No one gains value from seeing terms and phrases that aren’t naturally worded being added to content. While TF-IDF does help you better understand which words are used often in relation to SEO for example, the purpose isn’t to just then add those keywords randomly in your content. As always, Google continues to reward relevance to content trying to provide the best solution to a user’s query.

TF-IDF for SEO

In the world of SEO, TF-IDF involves scraping search results for a given keyword and collecting the data on the usage of those words and phrases.

For example, if you’re a SaaS owner and want to know how to attract more traffic using SEO, you’re likely interested in learning about the following topics.

An “SEO guide” could cover the following:

• SEO audit;
• Technical SEO;
• Page title;
• H1, H2.

But there are also other terms that are very important in SEO that should be considered.

• Tools;
• Reporting;
• SEO investment;

While there are many ranking factors that search engines use, algorithms naturally take note of how often certain words and phrases appear across the web, and because the algorithms are advanced, they also count how many times this term appears in all of the search results in comparison with other terms.

A TF-IDF “comparison score” can help you see how many times in a percentage a specific term appears.

To understand more with an example, these are the keywords that I want to target with a landing page for a real estate developer:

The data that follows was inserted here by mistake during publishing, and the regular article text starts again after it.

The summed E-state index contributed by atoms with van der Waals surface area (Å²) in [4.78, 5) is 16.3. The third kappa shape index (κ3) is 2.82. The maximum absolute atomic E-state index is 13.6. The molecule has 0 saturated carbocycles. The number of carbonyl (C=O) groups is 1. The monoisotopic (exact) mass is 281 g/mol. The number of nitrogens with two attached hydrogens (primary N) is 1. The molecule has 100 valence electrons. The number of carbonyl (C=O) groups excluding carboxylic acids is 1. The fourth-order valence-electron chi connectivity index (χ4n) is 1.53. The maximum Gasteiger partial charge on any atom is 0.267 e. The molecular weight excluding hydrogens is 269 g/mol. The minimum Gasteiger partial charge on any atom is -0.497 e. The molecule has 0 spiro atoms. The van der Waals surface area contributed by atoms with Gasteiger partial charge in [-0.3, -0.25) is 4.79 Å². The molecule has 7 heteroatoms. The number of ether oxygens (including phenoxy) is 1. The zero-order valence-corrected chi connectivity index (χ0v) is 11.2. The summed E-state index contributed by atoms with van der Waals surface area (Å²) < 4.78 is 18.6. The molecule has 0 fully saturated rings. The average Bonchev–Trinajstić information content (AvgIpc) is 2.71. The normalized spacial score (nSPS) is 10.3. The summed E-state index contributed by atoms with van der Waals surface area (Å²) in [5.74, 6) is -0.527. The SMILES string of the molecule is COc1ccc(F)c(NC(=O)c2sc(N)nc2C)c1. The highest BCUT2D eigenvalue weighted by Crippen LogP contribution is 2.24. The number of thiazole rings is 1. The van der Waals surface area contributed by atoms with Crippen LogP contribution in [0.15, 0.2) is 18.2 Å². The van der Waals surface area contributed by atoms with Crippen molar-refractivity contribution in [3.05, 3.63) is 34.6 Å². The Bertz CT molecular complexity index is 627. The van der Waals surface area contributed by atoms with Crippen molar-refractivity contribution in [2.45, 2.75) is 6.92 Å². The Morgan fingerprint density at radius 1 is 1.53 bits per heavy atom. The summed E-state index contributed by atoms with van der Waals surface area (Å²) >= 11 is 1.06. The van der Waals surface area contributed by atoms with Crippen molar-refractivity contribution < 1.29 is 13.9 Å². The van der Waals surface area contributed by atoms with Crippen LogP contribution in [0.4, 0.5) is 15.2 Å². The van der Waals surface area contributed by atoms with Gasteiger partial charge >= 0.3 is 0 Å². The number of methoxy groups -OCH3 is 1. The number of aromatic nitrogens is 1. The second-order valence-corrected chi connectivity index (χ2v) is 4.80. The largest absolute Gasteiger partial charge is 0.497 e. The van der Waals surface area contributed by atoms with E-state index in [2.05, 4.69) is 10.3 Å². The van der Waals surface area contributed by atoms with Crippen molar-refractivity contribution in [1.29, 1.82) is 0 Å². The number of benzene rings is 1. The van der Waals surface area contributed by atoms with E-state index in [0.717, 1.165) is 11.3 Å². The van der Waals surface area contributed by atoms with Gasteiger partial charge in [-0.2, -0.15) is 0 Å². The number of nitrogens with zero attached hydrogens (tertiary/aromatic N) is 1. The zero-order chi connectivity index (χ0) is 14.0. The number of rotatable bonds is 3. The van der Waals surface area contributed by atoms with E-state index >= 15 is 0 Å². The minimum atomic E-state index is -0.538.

Using a TF-IDF tool, here are some of the words that are suggested to add to the copy, based on analysing the top 10 sites on Google search results:

• build home
• payments on a mortgage
• loan secured

There is a fundamental difference between retrieving variations of the same keyword and retrieving apparently unrelated, yet relevant, terms.

With TF-IDF analysis this is exactly what’s involved—with this type of analysis we will uncover exactly the terms used to consistently describe a topic better.

Hopefully, you’ll soon realise how important it is to have this type of information and the fact that it doesn’t require any data retrieval skill, you can appreciate how much time you can save. I have recently for example used a TF-IDF tool that suggested new terms to better describe the topic and improved ranking for my blog.

Inverse Document Frequency – the sweet spot between term frequency and content optimisation

How to use TF-IDF

To get the most from this exercise, make sure you’ve selected your articles and landing pages that are not performing as you’d like, for example, content you think is high quality but still stuck on page 2 or 3.

Next you’ll need to choose a TF-IDF tool to use with your website.

There are a number of tools available like this one or this one. I love to use SEMRush On Page SEO Checker (no affiliations). If you are advanced in Python, you can follow this guide to even build your own TF-IDF tool.

Enhanced keywords research